Breast cancer is an epidemic. In the United States, 300,000 women are diagnosed each year, of which about 40,000 die from the disease. Approximately 15% of breast cancer patients are diagnosed at the premalignant stage (non-invasive) and their survival rate is very high. Even at the invasive stage, chances of recovery are higher as the size of the tumor diagnosed is smaller and shows no metastasis to nodes or blood vessels. Therefore, early diagnosis is paramount.
Conventional Breast Cancer Treatment
a. Diagnosis and Characterization
Breast cancer treatment is determined based on the stage of the disease upon diagnosis: size of breast lumps, metastasis to nodes, metastases in other organs. Nowadays, biological and genetic indicators are used to help determine the appropriate treatments for each patient individually.
A tumor removed during biopsy or surgery is tested for hormone receptors, which determine whether the cancer cells will be sensitive to hormone therapy. In addition, HER2 receptors are also examined, as these determine whether traditional treatment may be supplemented by biological medications that are only effective when such a receptor is present.
Additionally, cancer cells are also tested for genetic markers such as VEGF, EGFR and others, which allow for special biological medications to be matched for specific patients.
b. Initial Treatment Following Breast Cancer Diagnosis
During the early stages of the disease, a genomic test called Oncotype may be performed. This test provides information about whether surgical intervention is sufficient for patients at this stage or if preventive treatment through chemotherapy is required.
The most effective treatment is surgery. A total or partial mastectomy may be performed. Partial mastectomy is carried out only on the area affected by the tumor and requires additional radiation in order to reduce the risk of local recurrence.
During surgery, a lymph node is removed from the axilla to determine whether the cancer has spread to the lymph nodes. Cancer cells spreading to the lymph nodes is an indicator for greater risk of recurrence and requires chemotherapy in addition to surgical treatment.
c. Preventive Treatment of Breast Cancer
Patients with various indicators suggesting a high chance of recurrence are administered post-operative preventive treatment through chemotherapy (adjuvant therapy).
Women with large tumors (5cm and greater in diameter) are administered chemotherapy before surgery in order to reduce the size of the tumor and allow for better surgery (neoadjuvant therapy).
Patients with hormone receptors will receive preventive treatment using hormone pills for at least 5 years after surgery. Patients who are HER2-positive will also receive special medication such as Herceptin in addition to chemotherapy.
d. Metastatic Breast Cancer and Treatment
When there is evidence of breast cancer metastases in another organ this means that the cancer cells have entered the blood stream and may appear anywhere in the body: lymph nodes, lungs, liver, bones, brain and more.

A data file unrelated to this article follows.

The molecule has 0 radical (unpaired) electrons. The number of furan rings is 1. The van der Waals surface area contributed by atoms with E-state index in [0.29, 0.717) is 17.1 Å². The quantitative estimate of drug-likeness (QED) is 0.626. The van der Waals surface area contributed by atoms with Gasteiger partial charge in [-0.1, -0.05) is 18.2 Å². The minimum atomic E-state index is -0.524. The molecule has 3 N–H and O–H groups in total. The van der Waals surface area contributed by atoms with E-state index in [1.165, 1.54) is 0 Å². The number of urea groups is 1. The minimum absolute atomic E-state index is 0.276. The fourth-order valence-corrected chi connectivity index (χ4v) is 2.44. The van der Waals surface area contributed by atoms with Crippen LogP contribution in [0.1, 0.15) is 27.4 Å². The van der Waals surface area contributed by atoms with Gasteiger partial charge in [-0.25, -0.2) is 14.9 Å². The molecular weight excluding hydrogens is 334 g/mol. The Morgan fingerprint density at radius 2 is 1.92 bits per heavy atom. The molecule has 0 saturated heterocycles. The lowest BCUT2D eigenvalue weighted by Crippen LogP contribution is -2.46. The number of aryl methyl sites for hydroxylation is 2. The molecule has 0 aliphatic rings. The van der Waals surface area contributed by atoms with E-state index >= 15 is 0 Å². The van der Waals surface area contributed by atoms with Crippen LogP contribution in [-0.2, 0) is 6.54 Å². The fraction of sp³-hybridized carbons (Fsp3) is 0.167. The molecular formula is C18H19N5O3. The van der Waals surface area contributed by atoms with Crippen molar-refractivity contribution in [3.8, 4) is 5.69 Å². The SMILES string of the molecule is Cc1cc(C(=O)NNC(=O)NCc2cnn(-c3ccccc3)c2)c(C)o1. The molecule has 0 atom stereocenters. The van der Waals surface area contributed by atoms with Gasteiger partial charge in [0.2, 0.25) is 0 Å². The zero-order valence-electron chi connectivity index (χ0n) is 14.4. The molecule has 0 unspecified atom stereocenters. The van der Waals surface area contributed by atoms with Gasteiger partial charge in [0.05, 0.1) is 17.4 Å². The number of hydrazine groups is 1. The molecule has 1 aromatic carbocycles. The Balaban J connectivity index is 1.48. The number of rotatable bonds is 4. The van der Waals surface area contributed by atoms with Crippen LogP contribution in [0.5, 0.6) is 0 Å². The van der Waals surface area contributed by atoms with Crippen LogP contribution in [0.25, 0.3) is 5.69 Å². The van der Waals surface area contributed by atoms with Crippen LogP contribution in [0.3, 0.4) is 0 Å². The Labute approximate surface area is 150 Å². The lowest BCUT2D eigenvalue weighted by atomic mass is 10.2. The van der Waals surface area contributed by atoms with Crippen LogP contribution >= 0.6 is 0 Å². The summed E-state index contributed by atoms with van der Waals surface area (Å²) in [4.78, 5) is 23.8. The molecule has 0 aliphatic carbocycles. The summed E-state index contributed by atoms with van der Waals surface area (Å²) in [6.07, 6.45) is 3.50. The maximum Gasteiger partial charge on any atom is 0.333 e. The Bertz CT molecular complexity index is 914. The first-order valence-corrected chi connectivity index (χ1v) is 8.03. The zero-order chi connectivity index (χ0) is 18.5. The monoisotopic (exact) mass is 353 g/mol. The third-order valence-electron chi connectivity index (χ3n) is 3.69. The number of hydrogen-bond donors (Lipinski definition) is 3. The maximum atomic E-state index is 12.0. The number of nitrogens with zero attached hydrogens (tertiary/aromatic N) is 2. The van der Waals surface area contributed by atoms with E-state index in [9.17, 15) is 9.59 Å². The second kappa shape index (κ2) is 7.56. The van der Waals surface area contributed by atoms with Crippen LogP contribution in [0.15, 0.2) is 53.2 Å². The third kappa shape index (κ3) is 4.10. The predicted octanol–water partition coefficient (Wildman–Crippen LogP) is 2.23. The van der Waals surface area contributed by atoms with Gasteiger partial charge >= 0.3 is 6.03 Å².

Therefore, treatment becomes systemic and not local. Chemotherapy, hormone therapy, biological medications, immunotherapy and other treatments.
Complementary – Integrative Therapy of Breast Cancer
In order to improve the chance of recovering from breast cancer, it is recommended to combine alternative cancer treatments, such as complementary – integrative cancer treatments with the conventional treatments.
a. Diet for Cancer Patients
Many medical studies from the biggest medical centers around the world prove that proper diet is invaluable when treating breast cancer. Extensive long-term research shows that maintaining a low-fat diet may reduce the risk of recurrence by over 20% and extend life expectancy. In addition, breast cancer patients must avoid monosaccharides such as glucose. A diet rich in fiber, omega-3 fatty acids, cruciferous vegetables and green tea is recommended. You can read more about diet for cancer patients by clicking here.
b. Physical Activity
Other medical studies show that women with breast cancer who maintained a lifestyle of intense physical activity survived more than women with breast cancer who did not perform any physical activity. Physical activity also reduced the risk of recurrence. The differences are at significant rates of 20% and more.
c. Food Supplements for Breast Cancer Patients
Many food supplements have been found to be effective and important as preventive breast cancer treatment and as a treatment for breast cancer after diagnosis. Food supplements are active against the disease itself, strengthening the immune system and preventing the side-effects of conventional therapy administered to patients.
Among the supplements used extensively in cases of breast cancer are: genistein, CoQ10, medicinal mushrooms, resveratrol, cat’s claw, Artemisia, vitamins C, D and E, selenium, melatonin, turmeric and more.
Research published recently by Vanderbilt University in the United States shows that breast cancer patients who used antioxidant food supplements had a 22% lower risk of recurrence than similar patients who did not take these food supplements.
Breast cancer treatment should include all possible treatment options in order to achieve optimal results.